National Geographic : 2015 Feb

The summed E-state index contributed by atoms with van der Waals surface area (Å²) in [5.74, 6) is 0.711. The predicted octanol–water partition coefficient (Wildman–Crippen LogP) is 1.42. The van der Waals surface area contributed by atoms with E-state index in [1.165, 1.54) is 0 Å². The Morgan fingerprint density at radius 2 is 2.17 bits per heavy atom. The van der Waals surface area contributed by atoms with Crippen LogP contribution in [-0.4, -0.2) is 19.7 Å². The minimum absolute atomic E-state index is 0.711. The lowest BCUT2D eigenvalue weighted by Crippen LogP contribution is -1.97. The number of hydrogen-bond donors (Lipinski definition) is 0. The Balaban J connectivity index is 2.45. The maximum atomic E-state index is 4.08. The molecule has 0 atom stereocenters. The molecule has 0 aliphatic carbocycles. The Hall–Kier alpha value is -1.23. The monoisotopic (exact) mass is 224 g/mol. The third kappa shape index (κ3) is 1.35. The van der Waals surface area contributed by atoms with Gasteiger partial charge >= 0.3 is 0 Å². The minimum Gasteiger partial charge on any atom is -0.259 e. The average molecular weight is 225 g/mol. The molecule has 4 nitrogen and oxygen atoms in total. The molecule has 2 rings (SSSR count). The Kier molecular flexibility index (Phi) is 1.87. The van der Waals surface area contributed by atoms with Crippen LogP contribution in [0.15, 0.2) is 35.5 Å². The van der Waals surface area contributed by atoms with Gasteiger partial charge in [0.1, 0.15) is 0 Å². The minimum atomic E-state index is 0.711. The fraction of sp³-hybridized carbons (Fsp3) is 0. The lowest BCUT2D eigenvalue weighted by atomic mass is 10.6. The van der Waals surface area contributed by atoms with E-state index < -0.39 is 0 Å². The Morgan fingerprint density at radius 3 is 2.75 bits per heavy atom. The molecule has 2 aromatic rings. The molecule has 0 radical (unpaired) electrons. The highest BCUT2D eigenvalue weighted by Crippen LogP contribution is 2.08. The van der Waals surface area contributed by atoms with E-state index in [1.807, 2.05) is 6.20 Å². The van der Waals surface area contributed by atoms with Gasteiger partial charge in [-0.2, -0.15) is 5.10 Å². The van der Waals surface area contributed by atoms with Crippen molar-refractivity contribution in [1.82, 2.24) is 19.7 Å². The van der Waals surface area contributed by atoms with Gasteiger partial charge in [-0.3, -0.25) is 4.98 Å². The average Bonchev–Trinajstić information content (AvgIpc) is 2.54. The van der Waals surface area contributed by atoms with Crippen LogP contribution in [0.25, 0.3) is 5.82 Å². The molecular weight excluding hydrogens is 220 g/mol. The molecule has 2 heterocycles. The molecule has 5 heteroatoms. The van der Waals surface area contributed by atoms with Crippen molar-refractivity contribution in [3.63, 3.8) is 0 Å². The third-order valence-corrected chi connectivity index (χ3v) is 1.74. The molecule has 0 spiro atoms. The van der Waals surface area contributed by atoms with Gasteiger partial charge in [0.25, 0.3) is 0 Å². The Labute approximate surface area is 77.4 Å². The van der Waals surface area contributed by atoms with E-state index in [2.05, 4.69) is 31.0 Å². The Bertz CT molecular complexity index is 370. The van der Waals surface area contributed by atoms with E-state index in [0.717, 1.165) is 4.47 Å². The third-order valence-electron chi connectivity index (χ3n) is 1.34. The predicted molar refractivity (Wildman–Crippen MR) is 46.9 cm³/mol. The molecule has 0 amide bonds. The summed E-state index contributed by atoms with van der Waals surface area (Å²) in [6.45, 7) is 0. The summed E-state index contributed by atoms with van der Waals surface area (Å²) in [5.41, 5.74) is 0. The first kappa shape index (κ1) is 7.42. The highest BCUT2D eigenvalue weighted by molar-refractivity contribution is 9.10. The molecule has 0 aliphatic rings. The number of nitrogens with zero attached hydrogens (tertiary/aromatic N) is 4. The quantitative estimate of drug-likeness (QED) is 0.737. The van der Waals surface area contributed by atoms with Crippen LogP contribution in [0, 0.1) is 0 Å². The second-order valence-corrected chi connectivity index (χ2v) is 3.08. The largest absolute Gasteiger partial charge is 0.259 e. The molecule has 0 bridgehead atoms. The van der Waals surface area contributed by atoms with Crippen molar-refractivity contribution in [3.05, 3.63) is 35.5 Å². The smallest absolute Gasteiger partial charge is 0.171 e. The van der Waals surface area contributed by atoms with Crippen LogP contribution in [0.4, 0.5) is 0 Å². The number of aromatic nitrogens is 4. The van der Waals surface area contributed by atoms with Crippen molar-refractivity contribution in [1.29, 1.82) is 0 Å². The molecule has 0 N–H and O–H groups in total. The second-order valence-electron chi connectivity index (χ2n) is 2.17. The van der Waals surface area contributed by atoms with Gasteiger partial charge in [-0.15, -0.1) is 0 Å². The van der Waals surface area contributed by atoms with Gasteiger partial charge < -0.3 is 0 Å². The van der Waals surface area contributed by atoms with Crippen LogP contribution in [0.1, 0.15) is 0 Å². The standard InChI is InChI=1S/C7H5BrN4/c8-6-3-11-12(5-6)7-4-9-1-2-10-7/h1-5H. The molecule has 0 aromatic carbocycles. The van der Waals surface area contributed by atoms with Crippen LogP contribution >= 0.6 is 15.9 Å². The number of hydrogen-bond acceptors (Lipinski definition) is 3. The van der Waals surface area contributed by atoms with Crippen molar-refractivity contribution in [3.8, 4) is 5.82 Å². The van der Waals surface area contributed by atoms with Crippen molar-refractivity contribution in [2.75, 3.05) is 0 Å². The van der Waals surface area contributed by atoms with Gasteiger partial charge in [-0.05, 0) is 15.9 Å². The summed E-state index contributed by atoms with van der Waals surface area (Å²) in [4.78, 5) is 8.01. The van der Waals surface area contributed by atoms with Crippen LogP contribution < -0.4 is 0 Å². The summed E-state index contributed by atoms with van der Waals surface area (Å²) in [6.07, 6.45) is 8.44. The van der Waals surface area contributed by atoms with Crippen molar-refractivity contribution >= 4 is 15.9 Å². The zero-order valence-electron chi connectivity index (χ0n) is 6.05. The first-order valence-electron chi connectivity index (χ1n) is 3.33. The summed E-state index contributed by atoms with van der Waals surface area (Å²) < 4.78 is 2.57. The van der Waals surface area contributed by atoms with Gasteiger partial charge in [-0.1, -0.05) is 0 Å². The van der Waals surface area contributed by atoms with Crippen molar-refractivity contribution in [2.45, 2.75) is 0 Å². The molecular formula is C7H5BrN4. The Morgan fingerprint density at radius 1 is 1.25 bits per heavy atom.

98 national geographic • february 2015 wildlife. Using GPS, computer tablets, telescopes, and thermographic cameras, Bracotto and his crew help the park’s scientists tag, collar, and tally ibex and chamois, the park’s other wild goat. Last September their ibex count—2,772—confirmed a 20-year trend: When it comes to the park’s spirit animal, there’s trouble in Gran Paradiso. As dusk cloaks the Alps in shadow, Achaz von Hardenberg lowers his binoculars. The park’s fair-skinned, German-born biolo- gist is standing on the rim of a peaceful valley called Levionaz, waiting to weigh ibex. Earlier, during the fine warm day, herds of four and five were loping elegantly across the plateau and grazing high on the cirque’s slopes. But tonight they’re ignoring the salt lick von Hardenberg has set up next to an electronic scale. “I don’t know where they could be,” he mutters. indicated that ibex meat was part of his last meal. “Yet after all this time they’re still not well adapted to life up here,” says von Hardenberg. “ They were hunted in the lowlands during prehistoric times, which may have been what pushed them to the highlands. Over thousands of years they’ve adjusted to the harsh climate, but they still don’t thrive in deep winter snow.” As the night wears on in Levionaz, the valley stirs. A marmot sips from a rushing stream. A fox finds a dead chamois in a crevasse and enjoys a hasty dinner. But ibex are nowhere to be seen. Ibex are Gran Paradiso’s raison d’être, but they aren’t the only inhabitants of note. In the gneiss hills above Nivolet, a researcher named Luca Corlatti is tracking chamois, less famous but more populous than ibex—latest count, about 8,000—with numbers remaining Some call the wolves a monstrous threat to livestock. Others sell cute wolf T-shirts alongside prosciutto. In 1993 you couldn’t miss them: There were nearly 5,000 in the park, a high-water mark. Their numbers have been dwindling ever since. No one is sure why, but theories abound. Von Hardenberg has two of his own. One is that old- er females are breeding now, producing weaker kids that are less equipped to thrive. His other theory is rooted in climate change: Grass used to peak here in high summer, when ibex kids are born. Now, because there’s less snow, the grass grows earlier in the year. That means newborns have less to eat, less nutritious milk to drink— and less chance of living long enough to claim mates and have kids of their own. Von Hardenberg is hoping an analysis of satel- lite data—showing how alpine-meadow vegeta- tion has changed over three decades—will help solve the mystery. But ibex are an age-old puzzle, he says. In coastal Puglia, the heel of Italy’s boot, fossil remains reveal the animals’ ancient pres- ence. So did the guts of Ötzi, the 5,300-year-old preserved mummy found in 1991; DNA analysis stable. On the green slopes of Orvieille, Cateri- na Ferrari is deciphering the personalities and social structures of marmots—furry, bearlike rodents that lumber comically through the tall grass, whistling coded warnings to each other. And on a raft in Lake Djouan, Rocco Tiberti has netted thousands of brook trout, removing a species that’s gobbled up insects and other native organisms since it was imported in the 1960s. Then there’s the wolf. In 2007, more than a century after the species was exterminated here, a pack of seven appeared in Aosta Valley. When a few shepherds lost sheep, the wolves were blamed. In 2011 the pack vanished—“probably shot,” says von Hardenberg—but the next year another pair arrived, this time in the lush Soana Valley. By last fall there were at least five again. Bruno Bassano, the park’s veterinarian and scientific manager, says the wolves are a boon: They cull foxes and wild boars, balancing the ecology. But locals are divided. Some call the animals a monstrous threat to their livestock.